With head and leg to the beautiful cut


How do leafcutter ants measure the size of the leaf pieces they cut off? A study by the University of Würzburg now provides answers.

A typical behaviour: When the leafcutter ant Atta sexdens cuts pieces of leaves, it holds onto the leaf edge with its hind legs to determine the size of the cut.
A typical behaviour: When the leafcutter ant Atta sexdens cuts pieces of leaves, it holds onto the leaf edge with its hind legs to determine the size of the cut. (Image: Dr. Daniela Römer, Uni Würzburg)

Up to three million specimens, translated into human terms about twice as many inhabitants as Munich - that's how large a single colony of leafcutter ants can become. To feed so many creatures at the same time, the animals have developed a sophisticated system: In their underground nests, they grow fungi, which they distribute to the colony as food. The nutrient medium for the fungus growth is a mixture of chopped leaf pieces that the animals obtain from surrounding trees and shrubs.

A study by the Julius-Maximilians-University of Würzburg has now investigated how leafcutter ants measure the correct size of these leaf pieces. "Until now, it was assumed that the length of an animal alone determined this - that smaller ants simply cut smaller pieces and larger ones cut larger pieces," explains Dr. Daniela Römer, a biologist at the Department of Zoology II at the University of Würzburg. "We have now been able to show that the animals not only use their body length as a tool, but also their hind legs and heads."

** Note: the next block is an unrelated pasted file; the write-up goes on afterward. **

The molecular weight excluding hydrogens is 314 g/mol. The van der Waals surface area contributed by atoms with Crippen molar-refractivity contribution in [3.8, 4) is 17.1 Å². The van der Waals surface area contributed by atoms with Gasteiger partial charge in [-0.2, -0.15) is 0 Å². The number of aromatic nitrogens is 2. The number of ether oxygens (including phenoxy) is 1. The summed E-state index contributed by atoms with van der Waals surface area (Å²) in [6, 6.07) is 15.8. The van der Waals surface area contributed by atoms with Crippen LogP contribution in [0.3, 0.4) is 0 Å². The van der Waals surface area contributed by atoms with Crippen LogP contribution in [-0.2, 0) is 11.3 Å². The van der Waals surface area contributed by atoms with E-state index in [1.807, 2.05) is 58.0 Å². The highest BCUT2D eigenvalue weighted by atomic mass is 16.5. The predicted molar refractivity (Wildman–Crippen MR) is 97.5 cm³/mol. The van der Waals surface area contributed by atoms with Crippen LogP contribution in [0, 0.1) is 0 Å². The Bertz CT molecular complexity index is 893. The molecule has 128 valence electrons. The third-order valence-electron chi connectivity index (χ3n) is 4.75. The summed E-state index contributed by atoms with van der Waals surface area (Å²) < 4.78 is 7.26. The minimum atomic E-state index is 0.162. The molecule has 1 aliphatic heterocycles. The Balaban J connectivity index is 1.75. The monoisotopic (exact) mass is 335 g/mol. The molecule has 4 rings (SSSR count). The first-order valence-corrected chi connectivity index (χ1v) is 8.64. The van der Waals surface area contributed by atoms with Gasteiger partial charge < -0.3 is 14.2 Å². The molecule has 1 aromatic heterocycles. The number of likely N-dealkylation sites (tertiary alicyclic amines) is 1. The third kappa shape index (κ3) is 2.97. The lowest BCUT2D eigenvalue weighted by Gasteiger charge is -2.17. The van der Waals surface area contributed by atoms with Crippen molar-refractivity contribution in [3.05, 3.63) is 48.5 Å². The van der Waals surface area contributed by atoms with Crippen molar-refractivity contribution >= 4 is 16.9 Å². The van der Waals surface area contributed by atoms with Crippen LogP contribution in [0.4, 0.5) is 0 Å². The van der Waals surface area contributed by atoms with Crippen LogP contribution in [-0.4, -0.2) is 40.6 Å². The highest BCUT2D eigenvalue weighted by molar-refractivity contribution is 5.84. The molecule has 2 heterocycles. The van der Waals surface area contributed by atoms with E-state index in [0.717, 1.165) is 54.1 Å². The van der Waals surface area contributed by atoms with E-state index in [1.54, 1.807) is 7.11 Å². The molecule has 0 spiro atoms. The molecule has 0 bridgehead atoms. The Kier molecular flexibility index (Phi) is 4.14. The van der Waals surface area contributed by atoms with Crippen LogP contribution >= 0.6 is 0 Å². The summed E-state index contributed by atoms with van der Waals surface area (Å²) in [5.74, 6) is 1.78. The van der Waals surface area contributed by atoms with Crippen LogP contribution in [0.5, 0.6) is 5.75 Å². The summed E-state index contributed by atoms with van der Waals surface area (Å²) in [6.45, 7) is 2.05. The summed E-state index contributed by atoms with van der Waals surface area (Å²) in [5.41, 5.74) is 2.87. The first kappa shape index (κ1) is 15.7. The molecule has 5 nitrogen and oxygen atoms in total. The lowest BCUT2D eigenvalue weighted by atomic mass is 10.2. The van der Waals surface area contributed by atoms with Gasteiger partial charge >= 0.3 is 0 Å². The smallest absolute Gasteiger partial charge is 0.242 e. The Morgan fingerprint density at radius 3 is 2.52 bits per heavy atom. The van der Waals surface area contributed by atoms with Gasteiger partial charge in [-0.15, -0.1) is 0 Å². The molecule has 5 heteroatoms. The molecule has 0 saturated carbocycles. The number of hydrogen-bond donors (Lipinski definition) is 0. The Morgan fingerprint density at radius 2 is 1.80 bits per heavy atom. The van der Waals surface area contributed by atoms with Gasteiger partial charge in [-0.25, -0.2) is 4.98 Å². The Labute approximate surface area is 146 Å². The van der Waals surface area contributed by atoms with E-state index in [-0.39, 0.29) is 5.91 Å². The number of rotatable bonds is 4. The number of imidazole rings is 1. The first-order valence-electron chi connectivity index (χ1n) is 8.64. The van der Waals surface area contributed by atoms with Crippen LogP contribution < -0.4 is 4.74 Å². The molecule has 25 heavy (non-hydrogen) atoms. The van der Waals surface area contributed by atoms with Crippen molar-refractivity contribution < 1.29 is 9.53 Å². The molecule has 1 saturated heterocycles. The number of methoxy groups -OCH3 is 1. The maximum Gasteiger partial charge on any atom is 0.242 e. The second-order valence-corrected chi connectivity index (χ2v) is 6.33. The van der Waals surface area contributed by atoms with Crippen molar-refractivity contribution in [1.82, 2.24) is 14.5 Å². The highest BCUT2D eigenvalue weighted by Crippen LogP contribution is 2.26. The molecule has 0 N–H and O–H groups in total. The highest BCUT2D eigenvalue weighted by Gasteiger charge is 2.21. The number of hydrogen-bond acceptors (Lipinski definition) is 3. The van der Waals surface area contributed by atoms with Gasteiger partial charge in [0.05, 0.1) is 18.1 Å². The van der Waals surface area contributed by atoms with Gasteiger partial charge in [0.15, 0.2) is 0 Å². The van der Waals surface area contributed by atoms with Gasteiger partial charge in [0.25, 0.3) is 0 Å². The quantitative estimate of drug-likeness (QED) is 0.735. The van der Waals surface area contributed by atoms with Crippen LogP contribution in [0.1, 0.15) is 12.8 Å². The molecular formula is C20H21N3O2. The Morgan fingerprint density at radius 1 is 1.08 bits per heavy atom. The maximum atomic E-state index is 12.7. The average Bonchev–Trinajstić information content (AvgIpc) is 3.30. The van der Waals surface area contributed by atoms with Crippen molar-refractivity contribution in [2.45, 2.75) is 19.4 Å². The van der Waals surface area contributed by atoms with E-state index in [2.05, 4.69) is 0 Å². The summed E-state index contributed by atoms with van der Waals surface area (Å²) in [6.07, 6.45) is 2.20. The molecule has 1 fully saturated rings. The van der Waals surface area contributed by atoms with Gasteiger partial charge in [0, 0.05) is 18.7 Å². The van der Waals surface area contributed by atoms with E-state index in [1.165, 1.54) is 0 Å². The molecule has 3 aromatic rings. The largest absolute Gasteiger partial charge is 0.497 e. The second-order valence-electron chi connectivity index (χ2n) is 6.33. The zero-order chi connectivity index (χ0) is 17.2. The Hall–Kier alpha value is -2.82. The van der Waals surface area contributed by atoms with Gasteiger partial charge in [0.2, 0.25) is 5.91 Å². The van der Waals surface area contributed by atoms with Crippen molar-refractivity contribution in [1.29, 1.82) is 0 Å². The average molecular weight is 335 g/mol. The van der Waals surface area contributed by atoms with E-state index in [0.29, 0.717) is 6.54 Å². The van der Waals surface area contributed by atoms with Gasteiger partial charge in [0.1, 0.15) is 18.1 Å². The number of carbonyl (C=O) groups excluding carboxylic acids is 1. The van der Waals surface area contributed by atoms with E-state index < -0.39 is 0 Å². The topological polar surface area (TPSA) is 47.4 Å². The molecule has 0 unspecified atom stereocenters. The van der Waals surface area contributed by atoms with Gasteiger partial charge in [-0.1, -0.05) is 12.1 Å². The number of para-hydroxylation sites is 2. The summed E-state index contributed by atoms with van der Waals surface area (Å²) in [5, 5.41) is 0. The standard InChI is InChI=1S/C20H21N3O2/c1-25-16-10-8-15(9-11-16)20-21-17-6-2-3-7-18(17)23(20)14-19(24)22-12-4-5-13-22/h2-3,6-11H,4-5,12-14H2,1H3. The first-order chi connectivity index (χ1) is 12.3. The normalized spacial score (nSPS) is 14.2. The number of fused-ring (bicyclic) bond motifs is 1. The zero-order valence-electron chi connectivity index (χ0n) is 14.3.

Two measuring systems decisive for leaf size

As part of the research, the scientists had ants cut artificial leaves from parafilm, a whitish translucent foil. In doing so, they first prevented the hind legs from contacting the edge of the leaf. "During the cutting process, the ants almost always hold on with their hind legs," Römer says. "We therefore assumed that the position of their legs played a major role in leaf cutting." While the ants did indeed separate their leaf pieces more irregularly as a result, it was only to a small extent.

More successful was the focus on another body part. "Ants repeatedly angle their heads when separating leaves - that's where fine mechanosensory hairs are located," explains Römer. The team found that when these hairs are shaved off (in addition to lacking hind leg posture), they completely lose control over the cutting process and fragment size. "Our research shows: Leafcutter ants have a much more plastic cutting behavior than previously thought," Römer said. "The measurement of leaf fragment size goes far beyond just body length."

Researchers aim to decipher more cutting mechanisms

In further research, the scientists now want to offer ants not just uniform leaf material, but different sizes, thicknesses and leaf vein structures to better reflect natural diversity. "Using automated motion analysis, we will then determine how plastic ants respond to different mechanical properties of the leaves during the cutting process," Römer explains. To do this, the team will collaborate with Dr. Jan Ache, the Emmy Noether group leader at the Würzburg Chair of Neurobiology and Genetics, and Dr. Till Bockemühl from the University of Cologne. The project was financially supported by the Chair of Behavioral Psychology and Sociobiology of the University of Würzburg.

Original publication

Two feedback mechanisms involved in the control of leaf fragment size in leaf-cutting ants. Daniela Römer, Rebecca Exl and Falvio Roces. Journal of Experimental Biology, DOI: 10.1232/jeb.244246.


Dr. Daniela Römer, Zoology II, Biocenter,, +49 9 31 31-8 08 32

By Sebastian Hofmann